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Dicentra

Dicentra - Bleeding Heart.

Attractive plants for open shade to full sun in areas with cool summers. Long lived plants with nice foliage and hanging flowers, grow in moisture retentive soils but not wet soils, some species spread underground, forming large spread-out clumps. Best blooming in mid to late spring with some flower production in mid summer. There were around 20 species of annuals and perennials in the genus. Now 17 species have been moved out of Dicentra into 4 other genera including: Dactylicapnos with 13 species of herbaceous climbers with yellow flowers native to Himalaya to SW China, Lamprocapnos with 1 species (formally Dicentra spectabilis) of leafy herb with large pink flowers in horizontal racemes native to North eastern China and Korea, Ehrendorferia with 2 species of erect robust leafy herbs with yellow or cream erect flowers native to Western North America, and Ichtyoselmis with 1 species of large leafy herb with serrate leaflets and large drooping cream flowers native to China and Burma. The remaining 4 species are native to Asia and North America were they are found in woodlands and on mountains. The perennials species need a period of cool dormancy to grow and flower well. The flower colors include yellow, pink, red, purple and white. They are spring and early summer flowering but many can be forced to bloom earlier or stored and forced for later blooming.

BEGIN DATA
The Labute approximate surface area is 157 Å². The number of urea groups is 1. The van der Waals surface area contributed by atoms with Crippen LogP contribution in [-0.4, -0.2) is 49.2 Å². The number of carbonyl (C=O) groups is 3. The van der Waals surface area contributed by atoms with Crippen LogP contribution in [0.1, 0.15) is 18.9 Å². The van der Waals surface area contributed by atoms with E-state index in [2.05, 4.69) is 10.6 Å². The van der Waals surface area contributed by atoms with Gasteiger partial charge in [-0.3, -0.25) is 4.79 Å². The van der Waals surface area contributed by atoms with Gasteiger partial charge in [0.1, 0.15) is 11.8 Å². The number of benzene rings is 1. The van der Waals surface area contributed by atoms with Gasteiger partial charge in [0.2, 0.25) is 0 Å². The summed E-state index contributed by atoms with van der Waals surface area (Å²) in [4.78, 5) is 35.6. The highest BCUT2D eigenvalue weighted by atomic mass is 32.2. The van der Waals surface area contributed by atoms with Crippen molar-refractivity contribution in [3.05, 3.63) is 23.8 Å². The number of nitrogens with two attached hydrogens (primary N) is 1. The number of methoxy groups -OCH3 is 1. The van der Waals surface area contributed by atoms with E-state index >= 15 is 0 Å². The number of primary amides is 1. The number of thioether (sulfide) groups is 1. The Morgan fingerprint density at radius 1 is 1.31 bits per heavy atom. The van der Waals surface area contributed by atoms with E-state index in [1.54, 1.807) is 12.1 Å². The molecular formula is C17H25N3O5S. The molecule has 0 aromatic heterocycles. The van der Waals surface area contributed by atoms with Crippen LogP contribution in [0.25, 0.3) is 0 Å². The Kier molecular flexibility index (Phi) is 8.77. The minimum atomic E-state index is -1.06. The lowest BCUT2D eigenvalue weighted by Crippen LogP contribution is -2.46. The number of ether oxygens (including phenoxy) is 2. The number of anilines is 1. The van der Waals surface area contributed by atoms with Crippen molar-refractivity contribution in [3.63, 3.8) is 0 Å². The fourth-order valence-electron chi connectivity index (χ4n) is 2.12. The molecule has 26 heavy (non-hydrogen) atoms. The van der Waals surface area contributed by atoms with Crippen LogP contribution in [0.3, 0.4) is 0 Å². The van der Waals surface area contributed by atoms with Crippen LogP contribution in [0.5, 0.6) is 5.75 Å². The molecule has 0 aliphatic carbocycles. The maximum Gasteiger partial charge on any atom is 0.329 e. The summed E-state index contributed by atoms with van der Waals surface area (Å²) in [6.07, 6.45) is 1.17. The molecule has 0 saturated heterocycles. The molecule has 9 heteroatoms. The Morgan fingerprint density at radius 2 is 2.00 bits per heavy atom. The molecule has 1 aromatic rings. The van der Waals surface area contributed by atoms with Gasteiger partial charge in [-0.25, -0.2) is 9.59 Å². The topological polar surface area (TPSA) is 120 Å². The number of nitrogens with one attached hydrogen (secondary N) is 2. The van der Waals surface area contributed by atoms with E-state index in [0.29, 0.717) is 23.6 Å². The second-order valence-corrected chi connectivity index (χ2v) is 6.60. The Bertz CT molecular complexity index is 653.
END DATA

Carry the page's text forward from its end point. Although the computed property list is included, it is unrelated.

Seeds should be sown as soon as you receive them, since they do not store well. Seeds from fresh lots are set out dry or sent out moist. Thinly cover the seeds and use 4 weeks at 50-75F then move to 20-37F for 5 to 8 weeks, after move to 45-55F for germination. After 10 weeks remove seedlings and move back to 20-37F for 8 weeks then move to 45-55 again for germination. Seeds that have dried go into dormancy that does not always end after the first cold period, and some seeds will germinate the second year also after another cold period. Some people use sulphuric acid to break down the hard seed coat, helping with germination. For most of us the easiest way to germinate these types of seeds is the sow the seeds as soon as we receive them and keep them outside in a sheltered location and each spring remove seedlings as soon as they are large enough to transplant. Freezing and thawing of the seeds in winter and spring seems to help, one can sow the seeds and place them outside in winter for 5 weeks then move them inside in a cool location for germination. Germination results are always on the low end, so we have increased each packet to 100 seeds, costs more but gives you a better chance of getting enough plants to make a nice full display, plants do not normally flower until the second or third year. Grow in open shade with dappled light to part shade, in humus rich soils that drain well but are moist.